What Everyone Should Know About Pain

While I wouldn’t wish pain on anyone, I don’t always think it’s best to make it go away as fast as possible. Sometimes the need to manage pain takes us inward, prompting us to understand our workings and to heal longstanding patterns that might otherwise have never been discovered. 

My starting point in pain management is a fundamental principle of Chinese Medicine: All pain is caused by stagnation. When things move freely (muscles, joints, blood, poop, etc.), we feel good. When they don’t, we feel bad. 

If we overeat and food is stagnant in our digestive tract, we feel uncomfortable. If blood stops moving through the vessels in our heart, it causes a crushing pain. If our muscles are inflamed or tight (stagnation), they hurt. In the same way, if we broke up with someone but we keep fantasizing about them or replaying our conversations, this also is a form of stagnation, and it’s painful. If we’re attached to life being a certain way, it’s not that way, we don’t accept it, and we feel bad… guess why.

So, the restoration of flow is my focus, no matter what kind of pain a person is in. Besides understanding the mechanism of stagnation in causing and perpetuating pain, it’s important for everyone to know these four sub-principles: 

1: All of our many parts are interconnected, so stagnation on one level can readily lead to stagnation on another level. Two examples: If we’re chronically angry, tense, or sad (emotional stagnation) this can eventually show up as, say, a tension headache or lower back pain (physical stagnation). Vice versa, living in a tight and inflexible body (physical stagnation) can contribute to a lack of mental flexibility – rigid thinking, frustration, depression, etc. 

2: Clearing stagnation on any level tends to promote flow on all levels. For instance, physical exercise is beneficial for depression, because moving the body moves the mind. Likewise, using the mind to imagine energy and blood coursing freely through a painful area of the body can often be as effective as painkillers. For this reason, stretching the mind – challenging our beliefs, thinking outside our usual patterns, meditating, actively exploring our inner terrain – is excellent for mind-body health.

3: Resisting reality promotes stagnation. Philip K. Dick said, “Reality is that which, when you stop believing in it, doesn’t go away.” Fighting reality amounts to inner resistance and resistance causes stagnation. In my opinion, it’s one of the most basic mechanisms of human pathology: an inner “no” that causes us to close and fragment ourselves. Resistance of what’s happening (not just our circumstances but also our own thoughts and feelings) causes an additional dimension of discomfort and hampers our ability to change our condition. In a pain scenario, the resistance of an already stagnant condition inevitably makes it worse.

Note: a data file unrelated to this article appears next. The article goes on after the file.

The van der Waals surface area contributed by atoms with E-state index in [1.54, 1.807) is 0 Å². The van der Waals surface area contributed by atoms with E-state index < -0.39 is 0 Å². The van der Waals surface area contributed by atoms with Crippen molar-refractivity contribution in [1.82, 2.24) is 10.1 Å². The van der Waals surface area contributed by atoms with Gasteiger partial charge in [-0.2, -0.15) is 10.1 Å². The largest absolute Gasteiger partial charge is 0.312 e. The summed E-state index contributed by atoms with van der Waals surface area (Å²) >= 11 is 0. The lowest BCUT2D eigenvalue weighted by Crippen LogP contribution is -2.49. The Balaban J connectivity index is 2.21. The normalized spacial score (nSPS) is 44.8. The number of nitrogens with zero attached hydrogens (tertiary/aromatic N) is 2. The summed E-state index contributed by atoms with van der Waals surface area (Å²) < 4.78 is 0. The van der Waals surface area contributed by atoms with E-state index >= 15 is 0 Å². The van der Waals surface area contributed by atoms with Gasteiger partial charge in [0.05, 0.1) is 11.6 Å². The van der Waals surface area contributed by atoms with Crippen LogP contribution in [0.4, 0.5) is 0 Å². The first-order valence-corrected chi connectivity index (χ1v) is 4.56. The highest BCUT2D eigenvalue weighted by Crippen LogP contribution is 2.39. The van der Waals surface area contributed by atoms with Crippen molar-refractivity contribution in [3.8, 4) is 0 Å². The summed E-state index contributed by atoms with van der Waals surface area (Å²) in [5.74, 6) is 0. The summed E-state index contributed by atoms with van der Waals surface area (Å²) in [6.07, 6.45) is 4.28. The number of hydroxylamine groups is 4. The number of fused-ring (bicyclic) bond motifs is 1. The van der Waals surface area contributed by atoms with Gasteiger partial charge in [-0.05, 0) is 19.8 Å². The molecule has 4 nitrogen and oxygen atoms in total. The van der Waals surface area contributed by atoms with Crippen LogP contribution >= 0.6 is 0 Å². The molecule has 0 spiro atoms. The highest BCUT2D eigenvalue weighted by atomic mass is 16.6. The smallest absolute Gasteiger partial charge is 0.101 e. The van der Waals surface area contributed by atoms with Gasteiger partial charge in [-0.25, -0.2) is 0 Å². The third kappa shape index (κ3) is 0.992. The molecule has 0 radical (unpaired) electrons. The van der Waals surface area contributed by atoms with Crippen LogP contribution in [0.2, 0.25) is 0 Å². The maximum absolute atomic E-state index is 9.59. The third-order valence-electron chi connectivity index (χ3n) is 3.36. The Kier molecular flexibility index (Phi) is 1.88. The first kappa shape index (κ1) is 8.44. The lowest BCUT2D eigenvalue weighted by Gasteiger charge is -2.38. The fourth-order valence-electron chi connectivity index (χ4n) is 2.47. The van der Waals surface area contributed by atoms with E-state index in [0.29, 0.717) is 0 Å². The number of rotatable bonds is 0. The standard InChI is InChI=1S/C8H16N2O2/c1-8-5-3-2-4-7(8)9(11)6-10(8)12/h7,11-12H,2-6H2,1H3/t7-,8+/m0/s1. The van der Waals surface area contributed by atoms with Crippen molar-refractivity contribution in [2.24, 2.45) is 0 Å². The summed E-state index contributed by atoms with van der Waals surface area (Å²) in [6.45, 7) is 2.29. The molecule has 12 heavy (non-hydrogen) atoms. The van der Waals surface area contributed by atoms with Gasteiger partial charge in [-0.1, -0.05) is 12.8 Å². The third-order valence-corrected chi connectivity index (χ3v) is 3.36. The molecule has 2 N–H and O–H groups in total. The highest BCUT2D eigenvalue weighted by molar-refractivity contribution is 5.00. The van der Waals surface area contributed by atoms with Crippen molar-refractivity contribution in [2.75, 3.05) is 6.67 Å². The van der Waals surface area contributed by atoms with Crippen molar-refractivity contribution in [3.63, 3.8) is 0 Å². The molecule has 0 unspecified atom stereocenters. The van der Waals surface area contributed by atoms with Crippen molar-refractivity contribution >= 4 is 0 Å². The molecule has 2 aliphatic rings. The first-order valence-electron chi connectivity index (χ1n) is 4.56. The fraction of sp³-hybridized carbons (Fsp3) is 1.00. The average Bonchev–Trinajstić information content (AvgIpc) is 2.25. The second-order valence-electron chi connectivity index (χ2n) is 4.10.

4: Active acceptance is the opposite of resistance and promotes healing. Acceptance is a combination of willingness, openness, and nonattachment. When we’re totally willing to experience the reality of this moment, with every aspect of ourselves, with absolute openness and trust, simultaneously letting go entirely of any desire to control what happens next, healing happens automatically. It may not look like a tumor instantly disappearing or pain dropping from a ten to a zero, but something will change. This isn’t a do-it-once magic formula, it’s a way of life. And if pain is what leads you to it, you may end up thanking your pain. 

If these ideas resonate with you, check out my online course, Live Pain Free, for many more ways to get out of pain and experience greater peace and happiness in the process. 

Be well,


4 thoughts on “What Everyone Should Know About Pain

  1. Excellent article…..I am currently not feeling much pain, but recognize that when the pain was so intense a few months ago, I awkwardly worked through what you so eloquently expressed. Thank you.

  2. Thanks for sharing, Sharlene. “Awkwardly working through” is the path to many brilliant revelations.
    Be well,

  3. Thank you for sharing this wisdom, Peter. As usual, your message is spot on.

    1. You’re very welcome, Pam

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